Lahoud, who is a Maronite, has faced increasing pressure to resign over the 14 February assassination, particularly since the arrests in the course of a UN investigation into the crime.

"The information which has come to the UN investigation and which has cast suspicion on certain suspects, including those who were in charge of civilian security, is an embarrassment," said a statement from the bishops, who represent the largest Christian community in Lebanon.

The arrests have "given critics a field day," the bishops said, adding that the presidency "should be surrounded by a halo of respect."

Maronites want Hizb Allah to disarm
before participating in government

They did not comment on calls for Lahoud to resign but said: "We hope a solution will be found to alleviate all doubts."

The former security chiefs face charges including premeditated murder, attempted murder, carrying out acts of terrorism and possession of firearms and explosives. If convicted, they face the death penalty.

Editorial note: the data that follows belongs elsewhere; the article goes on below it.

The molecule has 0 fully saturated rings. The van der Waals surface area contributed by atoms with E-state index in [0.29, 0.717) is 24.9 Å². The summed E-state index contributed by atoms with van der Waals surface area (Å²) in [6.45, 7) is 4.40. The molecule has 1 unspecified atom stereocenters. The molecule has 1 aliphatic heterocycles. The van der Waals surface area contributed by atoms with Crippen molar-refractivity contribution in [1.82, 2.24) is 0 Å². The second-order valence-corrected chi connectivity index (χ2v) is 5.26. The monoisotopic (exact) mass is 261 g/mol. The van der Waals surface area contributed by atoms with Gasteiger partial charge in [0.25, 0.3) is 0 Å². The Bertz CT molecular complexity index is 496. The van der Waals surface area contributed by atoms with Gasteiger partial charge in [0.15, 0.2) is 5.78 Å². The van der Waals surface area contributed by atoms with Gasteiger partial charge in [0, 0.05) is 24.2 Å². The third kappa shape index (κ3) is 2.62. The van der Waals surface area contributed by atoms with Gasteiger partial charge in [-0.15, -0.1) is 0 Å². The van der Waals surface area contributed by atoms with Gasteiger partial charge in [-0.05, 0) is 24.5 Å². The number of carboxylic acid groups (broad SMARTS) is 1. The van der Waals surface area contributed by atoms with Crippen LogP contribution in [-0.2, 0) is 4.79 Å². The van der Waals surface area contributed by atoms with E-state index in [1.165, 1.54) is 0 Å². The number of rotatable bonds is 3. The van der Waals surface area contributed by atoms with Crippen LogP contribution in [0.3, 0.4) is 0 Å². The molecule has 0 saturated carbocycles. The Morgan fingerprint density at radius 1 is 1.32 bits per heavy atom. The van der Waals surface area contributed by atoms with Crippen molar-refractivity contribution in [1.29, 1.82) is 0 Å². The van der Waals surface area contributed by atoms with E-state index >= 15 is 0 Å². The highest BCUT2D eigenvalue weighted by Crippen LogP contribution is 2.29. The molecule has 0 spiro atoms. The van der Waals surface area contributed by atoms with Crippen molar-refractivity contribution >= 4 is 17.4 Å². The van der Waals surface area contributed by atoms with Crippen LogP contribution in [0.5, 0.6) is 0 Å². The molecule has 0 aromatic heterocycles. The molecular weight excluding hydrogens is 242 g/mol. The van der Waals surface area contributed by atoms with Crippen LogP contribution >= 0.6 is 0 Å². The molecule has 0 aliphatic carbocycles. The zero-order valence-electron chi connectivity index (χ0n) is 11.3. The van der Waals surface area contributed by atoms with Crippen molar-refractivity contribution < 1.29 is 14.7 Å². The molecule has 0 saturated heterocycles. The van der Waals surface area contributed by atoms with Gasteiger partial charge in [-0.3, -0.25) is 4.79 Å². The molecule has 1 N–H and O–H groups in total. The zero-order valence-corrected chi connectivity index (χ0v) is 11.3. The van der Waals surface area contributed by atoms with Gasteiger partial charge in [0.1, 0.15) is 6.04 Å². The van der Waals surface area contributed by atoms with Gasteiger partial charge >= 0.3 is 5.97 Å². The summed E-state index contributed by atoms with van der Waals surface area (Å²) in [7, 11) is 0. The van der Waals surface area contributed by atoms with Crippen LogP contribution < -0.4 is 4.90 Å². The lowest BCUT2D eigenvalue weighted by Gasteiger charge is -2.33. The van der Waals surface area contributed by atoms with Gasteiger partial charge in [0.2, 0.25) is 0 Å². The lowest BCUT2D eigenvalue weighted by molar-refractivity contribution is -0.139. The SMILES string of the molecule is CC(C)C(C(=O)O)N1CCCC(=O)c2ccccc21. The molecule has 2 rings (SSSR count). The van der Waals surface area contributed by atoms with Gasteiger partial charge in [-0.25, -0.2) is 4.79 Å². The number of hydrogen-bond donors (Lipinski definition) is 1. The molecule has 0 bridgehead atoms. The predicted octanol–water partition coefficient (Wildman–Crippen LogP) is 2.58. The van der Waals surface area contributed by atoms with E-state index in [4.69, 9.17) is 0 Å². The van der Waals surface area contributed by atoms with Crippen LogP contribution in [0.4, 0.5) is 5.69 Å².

Massive opposition

 

Al-Hariri's murder triggered massive opposition protests and heightened international pressure on Syria, which pulled its troops out of the country in April after a three-decade military presence.

Lahoud, who first took office in 1998, has consistently dismissed calls for his resignation.

 

The chief UN investigator into al-Hariri's killing, Detlev Mehlis, has insisted that Lahoud was not a suspect in the case.

 

Active intelligence


The Maronite bishops, who are known for their anti-Syrian positions, have said in a statement that Syrian intelligence  operatives are still active in Lebanon.

 

The statement said the main source of concern is the planting of explosive devices, assassinations and undermining security, particularly in Christian areas.

 

The bishops also called for resolving the issue of disarming Hizb Allah through "genuine and frank domestic dialogue."